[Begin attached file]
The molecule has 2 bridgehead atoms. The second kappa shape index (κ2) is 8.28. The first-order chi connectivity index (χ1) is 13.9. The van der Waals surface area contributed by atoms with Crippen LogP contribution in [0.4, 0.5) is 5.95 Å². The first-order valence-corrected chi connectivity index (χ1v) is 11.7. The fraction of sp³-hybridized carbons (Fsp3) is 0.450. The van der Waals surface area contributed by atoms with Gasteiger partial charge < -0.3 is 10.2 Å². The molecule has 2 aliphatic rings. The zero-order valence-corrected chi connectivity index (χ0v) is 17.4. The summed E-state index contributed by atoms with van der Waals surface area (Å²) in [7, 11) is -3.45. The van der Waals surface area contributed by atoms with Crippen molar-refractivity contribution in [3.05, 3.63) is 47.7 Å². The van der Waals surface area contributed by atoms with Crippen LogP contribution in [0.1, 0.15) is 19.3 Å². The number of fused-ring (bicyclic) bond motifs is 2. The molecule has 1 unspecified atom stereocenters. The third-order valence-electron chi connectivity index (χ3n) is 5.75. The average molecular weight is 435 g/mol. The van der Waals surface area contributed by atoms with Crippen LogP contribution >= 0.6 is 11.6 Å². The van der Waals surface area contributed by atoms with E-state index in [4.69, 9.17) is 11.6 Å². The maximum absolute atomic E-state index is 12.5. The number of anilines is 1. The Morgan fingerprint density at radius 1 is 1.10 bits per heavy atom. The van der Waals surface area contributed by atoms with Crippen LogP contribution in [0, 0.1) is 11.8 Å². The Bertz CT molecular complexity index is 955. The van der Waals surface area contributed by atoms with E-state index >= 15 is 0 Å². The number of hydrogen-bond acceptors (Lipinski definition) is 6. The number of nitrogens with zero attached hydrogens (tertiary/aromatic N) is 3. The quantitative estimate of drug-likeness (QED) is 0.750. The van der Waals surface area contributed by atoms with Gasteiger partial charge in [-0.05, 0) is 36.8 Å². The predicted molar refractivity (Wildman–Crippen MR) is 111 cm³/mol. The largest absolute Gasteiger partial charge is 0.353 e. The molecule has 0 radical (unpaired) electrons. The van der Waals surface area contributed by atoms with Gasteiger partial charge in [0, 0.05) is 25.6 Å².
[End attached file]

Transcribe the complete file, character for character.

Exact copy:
The molecule has 2 bridgehead atoms. The second kappa shape index (κ2) is 8.28. The first-order chi connectivity index (χ1) is 13.9. The van der Waals surface area contributed by atoms with Crippen LogP contribution in [0.4, 0.5) is 5.95 Å². The first-order valence-corrected chi connectivity index (χ1v) is 11.7. The fraction of sp³-hybridized carbons (Fsp3) is 0.450. The van der Waals surface area contributed by atoms with Gasteiger partial charge < -0.3 is 10.2 Å². The molecule has 2 aliphatic rings. The zero-order valence-corrected chi connectivity index (χ0v) is 17.4. The summed E-state index contributed by atoms with van der Waals surface area (Å²) in [7, 11) is -3.45. The van der Waals surface area contributed by atoms with Crippen molar-refractivity contribution in [3.05, 3.63) is 47.7 Å². The van der Waals surface area contributed by atoms with Crippen LogP contribution in [0.1, 0.15) is 19.3 Å². The number of fused-ring (bicyclic) bond motifs is 2. The molecule has 1 unspecified atom stereocenters. The third-order valence-electron chi connectivity index (χ3n) is 5.75. The average molecular weight is 435 g/mol. The van der Waals surface area contributed by atoms with Crippen LogP contribution >= 0.6 is 11.6 Å². The van der Waals surface area contributed by atoms with E-state index in [4.69, 9.17) is 11.6 Å². The maximum absolute atomic E-state index is 12.5. The number of anilines is 1. The Morgan fingerprint density at radius 1 is 1.10 bits per heavy atom. The van der Waals surface area contributed by atoms with Crippen LogP contribution in [0, 0.1) is 11.8 Å². The Bertz CT molecular complexity index is 955. The van der Waals surface area contributed by atoms with E-state index >= 15 is 0 Å². The number of hydrogen-bond acceptors (Lipinski definition) is 6. The number of nitrogens with zero attached hydrogens (tertiary/aromatic N) is 3. The quantitative estimate of drug-likeness (QED) is 0.750. The van der Waals surface area contributed by atoms with Gasteiger partial charge in [-0.05, 0) is 36.8 Å². The predicted molar refractivity (Wildman–Crippen MR) is 111 cm³/mol. The largest absolute Gasteiger partial charge is 0.353 e. The molecule has 0 radical (unpaired) electrons. The van der Waals surface area contributed by atoms with Gasteiger partial charge in [0, 0.05) is 25.6 Å².